• benefit to others (Score:2, Interesting)

    by Anonymous Coward on Friday November 25, 2011 @08:54PM (#38171348)

    Corporate suicide is not in the best interest of the shareholders. And if you read the article, (Asking a lot I know) you will find Gabe saying that actually serving your customers IS in the best interest of the shareholders.

    No one prospers unless he renders benefit to others.
            -- Tadao Yoshida, founder YKK zippers

  • by joocemann ( 1273720 ) on Friday November 25, 2011 @08:58PM (#38171380)

    I agree completely.

    Check this out.... I played bf2 so seriously and competitively that my clan has won a world championship (TGL 8v8). My clan, including me, has been awaiting bf3 for years. It recently came out, and I still don't own it.... they require you dl and install EA's clone of steam and run it alongsde the game, and then the server browser uses an external web browser...... uhhhh.. no.

    I won't accept that trash. Game looks awesome, and I very highly anticipated it (having spent thousands of hours on the predecessors)..... but they're asking too much of me. I will pay an extra $5 on the price if that mde them happy, but in truth they want more from me than I'm willing to give.

    I know I'm not the only one to hold out.

  • Re:Hmmm (Score:5, Interesting)

    by DragonTHC ( 208439 ) <Dragon@gamersMEN ... com minus author> on Friday November 25, 2011 @09:05PM (#38171438) Homepage Journal

    I smell the EA fiasco in your comment.

    Valve got pissed off because of EA's DLC store for bioware games.

    EA retaliated by pulling crysis 2 and any future releases not set in contract.

    now we have origin. which sucks, but we can't play BF3 without it.

    Steam is losing customers at a slow trickle.

    I would rather use steam.

  • Re:Hmmm (Score:5, Interesting)

    by Dahamma ( 304068 ) on Friday November 25, 2011 @09:05PM (#38171440)

    The reason is that multinational retailers, etc set their prices based on an exchange rate at a specific date, and then don't tend to change it based on the fluctuation of currency exchange rates. This is even more obvious for books in North America - most publishers use the same print for US & Canada, and on paperbacks they list MSRP as something like "$9.95 US, $13.95 CA". That was true in about 1990, but it's $1 US : $0.95 CA today!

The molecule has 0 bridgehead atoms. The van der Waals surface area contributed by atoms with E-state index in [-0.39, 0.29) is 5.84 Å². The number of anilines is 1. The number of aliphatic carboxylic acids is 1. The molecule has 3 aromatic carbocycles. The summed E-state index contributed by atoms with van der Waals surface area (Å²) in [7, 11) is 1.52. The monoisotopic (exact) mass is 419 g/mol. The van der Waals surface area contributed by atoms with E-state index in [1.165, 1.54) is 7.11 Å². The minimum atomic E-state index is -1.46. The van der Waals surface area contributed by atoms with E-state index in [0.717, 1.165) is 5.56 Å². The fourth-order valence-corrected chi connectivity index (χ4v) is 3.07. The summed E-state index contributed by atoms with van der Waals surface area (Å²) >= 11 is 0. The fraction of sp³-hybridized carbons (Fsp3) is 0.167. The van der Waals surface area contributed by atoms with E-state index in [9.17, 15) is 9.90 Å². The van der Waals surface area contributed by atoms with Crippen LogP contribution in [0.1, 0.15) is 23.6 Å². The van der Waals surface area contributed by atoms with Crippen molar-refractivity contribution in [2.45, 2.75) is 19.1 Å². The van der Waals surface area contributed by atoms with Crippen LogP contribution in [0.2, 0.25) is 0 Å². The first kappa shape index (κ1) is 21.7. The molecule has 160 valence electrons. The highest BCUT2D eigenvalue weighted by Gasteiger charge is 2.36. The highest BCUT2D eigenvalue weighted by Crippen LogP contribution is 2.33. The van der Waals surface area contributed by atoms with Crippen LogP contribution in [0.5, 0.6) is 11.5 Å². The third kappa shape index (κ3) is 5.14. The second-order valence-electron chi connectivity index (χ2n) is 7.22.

In 2009, $1 AUS = $0.60 US Today it's almost 1:1. $80-90 AUS for a game that's $60 US wasn't too bad in 2009, but now it *seems* horrible in comparison.

    On the up side, the Australian dollar is kicking ass against most foreign currencies right now, so Australian travelers are getting great deals these days.
      It's not like there was 40% deflation in the Australian currency, though, so you no one is going to be too sympathetic. Software may be weirdly priced, but other physical imports should be cheaper. Probably not the best for the domestic tourism industry, though...

  • by jd ( 1658 ) <> on Friday November 25, 2011 @09:14PM (#38171508) Homepage Journal

    Business models aren't even that much of a factor. A trivial case in point -- there are lots of cult TV programs out on DVD in Britain that cannot be obtained anywhere else because of region locking and formatting -- and will never be made available anywhere else. That is not a business model, unless bleeding small markets dry then deliberately killing them is a business model. To me, that's simple perversity.

    The US is more... interesting... in that respect. Disney, for example, have released DVDs of some of their US television shows ONLY overseas and not within the US at all (or, when they have, only under extreme pressure and half a decade after everywhere else). Again, what kind of business model is that? It's a blatant attempt to kill a market, which is no business practice I am willing to recognize as a model of anything (except perhaps a Death Star).

  • My pirate years (Score:4, Interesting)

    by allcoolnameswheretak ( 1102727 ) on Friday November 25, 2011 @09:16PM (#38171528)

    From my personal experience, I'd say piracy is a pricing AND a service problem. During my student years, I pirated almost every game except a select few I absolutely wanted to have. 50€ was alot of money for me, and downloading something from the internet was more comfortable than getting a copy from a store and sticking the CD in every time I wanted to play. I didn't have Steam back then.

    Now I'm using Steam and have a job. I've probably spent around 200-300€ on games this year, taking up many of the special discount offers on Steam, even buying games "legit" that I have pirated CDs lying around. Steam makes it easy, and now that I have the money, I don't think twice about spending 20€ on a game every month or so. From this experience I'd say that piracy has nothing todo with greed, bad intent or trickery. It's just plain lazyness and circumstance. And DRM is a waste of time that only makes things worse for paying customers.

  • Re:Hmmm (Score:2, Interesting)

    by hairyfeet ( 841228 ) <bassbeast1968 AT gmail DOT com> on Friday November 25, 2011 @10:12PM (#38171898) Journal

    While I agree to a point one thing I think they DO have a responsibility to do is either warn customers if there is extra DRM bullshit or offer them their money back if they don't want it because of the DRM. I bought Bioshock II on Steam during the last sale because i thought "Yay I can just use Steam, no GFWL!" well guess what? the damned thing makes you run Steam AND GFWL...&^%&^%*&^%*&%! it was only after I purchased I saw a teeny tiny thing in the corner mentioning GFWL.